carpenter measuring wood

Why You Should Consider a Career in the Trades

DF Safety Other

I recently had an opportunity to speak to an Indigenous youth audience about opportunities in the building trades. In order to prepare for the presentation, I did some reflecting and reminiscing about my own career journey and where it took me. So today, I will tell a little of my story and I share some of the conclusions that I came to and presented to the youth.

In my case, I was on job sites with my father since I was about 10 years old. I would be invited to go with him when he worked a Saturday and would even help with some small tasks like sweeping or picking up scrap wood. (OH&S legislation regarding minimum age of workers was a little different then!)

I started in the trades officially when I was 16 and worked every summer through high school and University as a Carpenter’s Helper/Apprentice Carpenter. I learned a lot of great things that helped me in my later transition to Occupational Health and Safety. Without that background, I would never have made a move to construction safety and would likely be doing something else entirely now.

Considering a Career in the Trades?

So, considering a career in the construction trades? I am very glad to hear that. I think you are making an excellent choice. There are a lot of potential advantages and benefits!

  • Earn as you learn. It is typical to work for 10 months and then go to school for a few months. After four years in the trade you will have your Journeyman status and a full bank account as compared to a degree and a large student loan debt.
  • There is a huge variety of trades to choose from! If you are detail oriented, perhaps being a millwright is for you. Enjoy woodwork? Maybe carpentry? If you are not construction inclined, there are other trades like cooking and baking!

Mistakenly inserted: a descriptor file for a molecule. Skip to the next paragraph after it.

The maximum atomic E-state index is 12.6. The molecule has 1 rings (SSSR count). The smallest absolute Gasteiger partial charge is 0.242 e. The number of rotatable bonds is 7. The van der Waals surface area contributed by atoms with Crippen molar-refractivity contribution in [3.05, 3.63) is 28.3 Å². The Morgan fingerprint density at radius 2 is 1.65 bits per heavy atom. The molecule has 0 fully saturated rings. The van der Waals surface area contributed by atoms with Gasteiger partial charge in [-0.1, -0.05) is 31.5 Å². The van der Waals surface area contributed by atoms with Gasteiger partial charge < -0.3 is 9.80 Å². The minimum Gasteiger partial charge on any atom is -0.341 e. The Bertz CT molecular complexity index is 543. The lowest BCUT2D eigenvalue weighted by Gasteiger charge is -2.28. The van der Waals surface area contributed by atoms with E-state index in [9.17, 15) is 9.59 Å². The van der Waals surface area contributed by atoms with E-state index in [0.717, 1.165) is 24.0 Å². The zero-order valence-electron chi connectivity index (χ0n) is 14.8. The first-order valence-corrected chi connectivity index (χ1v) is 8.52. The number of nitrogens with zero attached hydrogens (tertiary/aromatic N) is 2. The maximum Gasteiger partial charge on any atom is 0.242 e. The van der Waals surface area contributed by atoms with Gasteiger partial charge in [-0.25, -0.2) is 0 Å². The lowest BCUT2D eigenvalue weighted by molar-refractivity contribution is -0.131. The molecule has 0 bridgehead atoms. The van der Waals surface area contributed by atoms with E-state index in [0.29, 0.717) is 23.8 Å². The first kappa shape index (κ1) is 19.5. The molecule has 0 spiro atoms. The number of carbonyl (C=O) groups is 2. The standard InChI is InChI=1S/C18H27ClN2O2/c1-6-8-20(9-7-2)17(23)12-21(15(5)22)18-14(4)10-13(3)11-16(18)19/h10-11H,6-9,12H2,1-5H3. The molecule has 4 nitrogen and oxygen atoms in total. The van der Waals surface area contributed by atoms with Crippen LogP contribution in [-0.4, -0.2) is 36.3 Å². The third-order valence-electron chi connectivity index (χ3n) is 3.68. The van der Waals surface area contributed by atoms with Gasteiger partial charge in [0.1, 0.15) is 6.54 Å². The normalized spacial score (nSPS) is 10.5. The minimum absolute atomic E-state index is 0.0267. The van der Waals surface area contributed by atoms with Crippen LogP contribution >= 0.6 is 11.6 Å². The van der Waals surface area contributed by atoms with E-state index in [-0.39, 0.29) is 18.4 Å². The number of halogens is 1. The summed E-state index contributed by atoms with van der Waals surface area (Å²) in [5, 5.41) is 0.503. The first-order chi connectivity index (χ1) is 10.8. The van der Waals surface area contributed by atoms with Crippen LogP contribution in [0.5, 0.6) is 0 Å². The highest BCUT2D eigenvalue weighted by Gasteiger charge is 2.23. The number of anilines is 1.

• There is opportunity to travel and see new and interesting projects. My own career has taken me to projects in different cities, small towns and remote wild places. I have not done any overseas work, but a lot of construction workers have and do. If you have the travel bug, this might be for you.
  • There is room for advancement. From Journeyman, there is a natural progression to Foreman, General Forman and Superintendent. If you are willing to go back and do a bit of schooling, you can also move into other positions such as Safety, Quality Assurance or Project Management. A lot of tradesmen start their own businesses. If you are entrepreneurial, the trades may be a place for you!

I save the conversation about wages for last. Construction jobs often pay quite well and it is not abnormal for journeymen to be making a six figure salary on jobs that are remote and/or have regular overtime associated with them.

So, what does this mean? It means far more than having a large house, vacations or a boat… not that there is anything wrong with these things if you want them. Having a solid income and the stability and confidence that comes with it can set you up to change the world for the people around you!